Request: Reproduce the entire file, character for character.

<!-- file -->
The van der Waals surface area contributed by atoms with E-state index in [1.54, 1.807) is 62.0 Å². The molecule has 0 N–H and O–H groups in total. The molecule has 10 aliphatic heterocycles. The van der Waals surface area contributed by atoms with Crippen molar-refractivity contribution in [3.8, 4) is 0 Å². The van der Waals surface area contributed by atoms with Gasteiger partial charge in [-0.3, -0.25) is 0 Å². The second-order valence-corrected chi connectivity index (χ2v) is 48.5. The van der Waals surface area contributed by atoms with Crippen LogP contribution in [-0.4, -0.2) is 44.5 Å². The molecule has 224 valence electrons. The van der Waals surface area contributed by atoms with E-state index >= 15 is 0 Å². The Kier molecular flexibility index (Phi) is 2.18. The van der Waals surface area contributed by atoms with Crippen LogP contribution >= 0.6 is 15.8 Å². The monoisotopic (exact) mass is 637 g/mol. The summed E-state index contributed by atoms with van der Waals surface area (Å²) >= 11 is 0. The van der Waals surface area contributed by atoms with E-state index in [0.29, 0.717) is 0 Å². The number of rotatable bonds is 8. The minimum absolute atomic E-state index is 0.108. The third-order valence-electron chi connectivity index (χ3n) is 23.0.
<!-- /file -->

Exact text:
The van der Waals surface area contributed by atoms with E-state index in [1.54, 1.807) is 62.0 Å². The molecule has 0 N–H and O–H groups in total. The molecule has 10 aliphatic heterocycles. The van der Waals surface area contributed by atoms with Crippen molar-refractivity contribution in [3.8, 4) is 0 Å². The van der Waals surface area contributed by atoms with Gasteiger partial charge in [-0.3, -0.25) is 0 Å². The second-order valence-corrected chi connectivity index (χ2v) is 48.5. The van der Waals surface area contributed by atoms with Crippen LogP contribution in [-0.4, -0.2) is 44.5 Å². The molecule has 224 valence electrons. The van der Waals surface area contributed by atoms with E-state index >= 15 is 0 Å². The Kier molecular flexibility index (Phi) is 2.18. The van der Waals surface area contributed by atoms with Crippen LogP contribution >= 0.6 is 15.8 Å². The monoisotopic (exact) mass is 637 g/mol. The summed E-state index contributed by atoms with van der Waals surface area (Å²) >= 11 is 0. The van der Waals surface area contributed by atoms with E-state index in [0.29, 0.717) is 0 Å². The number of rotatable bonds is 8. The minimum absolute atomic E-state index is 0.108. The third-order valence-electron chi connectivity index (χ3n) is 23.0.